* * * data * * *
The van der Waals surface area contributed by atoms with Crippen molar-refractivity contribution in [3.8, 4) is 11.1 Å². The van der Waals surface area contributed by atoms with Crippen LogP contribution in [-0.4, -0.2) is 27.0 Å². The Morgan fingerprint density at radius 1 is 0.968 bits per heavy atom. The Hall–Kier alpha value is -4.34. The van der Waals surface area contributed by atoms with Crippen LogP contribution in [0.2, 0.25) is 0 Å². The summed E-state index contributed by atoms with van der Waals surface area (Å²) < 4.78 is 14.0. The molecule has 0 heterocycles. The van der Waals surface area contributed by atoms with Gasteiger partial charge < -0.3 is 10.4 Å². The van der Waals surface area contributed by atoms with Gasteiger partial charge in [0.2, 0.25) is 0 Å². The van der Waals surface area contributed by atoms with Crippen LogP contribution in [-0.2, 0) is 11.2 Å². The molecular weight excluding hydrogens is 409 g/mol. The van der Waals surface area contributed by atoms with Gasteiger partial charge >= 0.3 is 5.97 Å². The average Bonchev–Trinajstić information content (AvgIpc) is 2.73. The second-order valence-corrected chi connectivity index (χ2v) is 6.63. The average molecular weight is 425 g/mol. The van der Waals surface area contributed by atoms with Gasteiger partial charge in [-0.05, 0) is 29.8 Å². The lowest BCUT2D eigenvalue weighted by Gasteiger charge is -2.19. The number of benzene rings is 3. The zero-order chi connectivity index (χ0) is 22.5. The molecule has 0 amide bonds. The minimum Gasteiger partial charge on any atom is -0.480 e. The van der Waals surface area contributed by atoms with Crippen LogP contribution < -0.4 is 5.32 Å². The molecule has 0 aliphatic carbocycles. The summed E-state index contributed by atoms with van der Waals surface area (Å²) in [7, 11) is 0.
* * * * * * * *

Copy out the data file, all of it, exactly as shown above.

The van der Waals surface area contributed by atoms with Crippen molar-refractivity contribution in [3.8, 4) is 11.1 Å². The van der Waals surface area contributed by atoms with Crippen LogP contribution in [-0.4, -0.2) is 27.0 Å². The Morgan fingerprint density at radius 1 is 0.968 bits per heavy atom. The Hall–Kier alpha value is -4.34. The van der Waals surface area contributed by atoms with Crippen LogP contribution in [0.2, 0.25) is 0 Å². The summed E-state index contributed by atoms with van der Waals surface area (Å²) < 4.78 is 14.0. The molecule has 0 heterocycles. The van der Waals surface area contributed by atoms with Gasteiger partial charge < -0.3 is 10.4 Å². The van der Waals surface area contributed by atoms with Gasteiger partial charge in [0.2, 0.25) is 0 Å². The van der Waals surface area contributed by atoms with Crippen LogP contribution in [-0.2, 0) is 11.2 Å². The molecular weight excluding hydrogens is 409 g/mol. The van der Waals surface area contributed by atoms with Gasteiger partial charge >= 0.3 is 5.97 Å². The average Bonchev–Trinajstić information content (AvgIpc) is 2.73. The second-order valence-corrected chi connectivity index (χ2v) is 6.63. The average molecular weight is 425 g/mol. The van der Waals surface area contributed by atoms with Gasteiger partial charge in [-0.05, 0) is 29.8 Å². The lowest BCUT2D eigenvalue weighted by Gasteiger charge is -2.19. The number of benzene rings is 3. The zero-order chi connectivity index (χ0) is 22.5. The molecule has 0 amide bonds. The minimum Gasteiger partial charge on any atom is -0.480 e. The van der Waals surface area contributed by atoms with Crippen LogP contribution < -0.4 is 5.32 Å². The molecule has 0 aliphatic carbocycles. The summed E-state index contributed by atoms with van der Waals surface area (Å²) in [7, 11) is 0.